Metals 3D Printer Gets a Smaller Footprint

Engineers have been producing metal components, not just prototypes, for several years using Optomec’s version of selective laser sintering (SLS), which the company calls LENS (Laser Engineered Net Shaping).

The components built have been relatively large, with a process work envelope of 900 mm x 1,500 mm x 900 mm (35.43 inch x 59.0 inch x 35.43 inch) for the company’s largest machine, the 850-R. That one deposits material such as standard steels, titanium, and nickel alloys at up to 500 g/hr (1.1 lb/hr).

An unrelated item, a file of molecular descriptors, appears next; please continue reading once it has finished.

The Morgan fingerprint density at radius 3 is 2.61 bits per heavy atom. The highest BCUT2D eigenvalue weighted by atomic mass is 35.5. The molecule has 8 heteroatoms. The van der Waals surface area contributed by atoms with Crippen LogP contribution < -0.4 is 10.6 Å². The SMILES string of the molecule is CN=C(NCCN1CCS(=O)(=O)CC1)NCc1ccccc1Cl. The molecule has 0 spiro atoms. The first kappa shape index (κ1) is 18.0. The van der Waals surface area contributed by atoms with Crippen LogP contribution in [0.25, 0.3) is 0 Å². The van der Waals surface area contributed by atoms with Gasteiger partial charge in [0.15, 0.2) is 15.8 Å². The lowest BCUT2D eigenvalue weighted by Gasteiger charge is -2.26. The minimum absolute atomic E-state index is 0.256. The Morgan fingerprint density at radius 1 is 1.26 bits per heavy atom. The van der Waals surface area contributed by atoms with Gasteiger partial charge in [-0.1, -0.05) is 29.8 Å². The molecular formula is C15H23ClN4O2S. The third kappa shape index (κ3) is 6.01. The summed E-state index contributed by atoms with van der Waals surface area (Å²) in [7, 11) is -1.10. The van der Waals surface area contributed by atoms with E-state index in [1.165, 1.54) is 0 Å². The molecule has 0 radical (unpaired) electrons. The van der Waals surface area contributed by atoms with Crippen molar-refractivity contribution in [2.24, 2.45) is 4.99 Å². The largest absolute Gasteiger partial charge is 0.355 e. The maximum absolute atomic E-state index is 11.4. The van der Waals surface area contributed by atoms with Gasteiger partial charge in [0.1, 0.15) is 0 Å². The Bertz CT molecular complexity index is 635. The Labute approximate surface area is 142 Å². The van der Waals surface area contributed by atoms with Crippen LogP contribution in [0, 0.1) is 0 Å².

Optomec says that for many applications the mechanical properties of components built with the process are equivalent to those of wrought metals. For example, independent testing has shown that the fatigue strength of Ti 6-4 matches the fatigue strength of wrought annealed material. Yield strength and tensile strength of the 3D-printed material were actually better at 973 MPa and 1077 MPa versus 834 MPa and 973 MPa, respectively, for Ti-6Al-4V, a titanium/aluminum alloy. Among other things, Ti-6Al-4V alloys are used for structural components on commercial aircraft.

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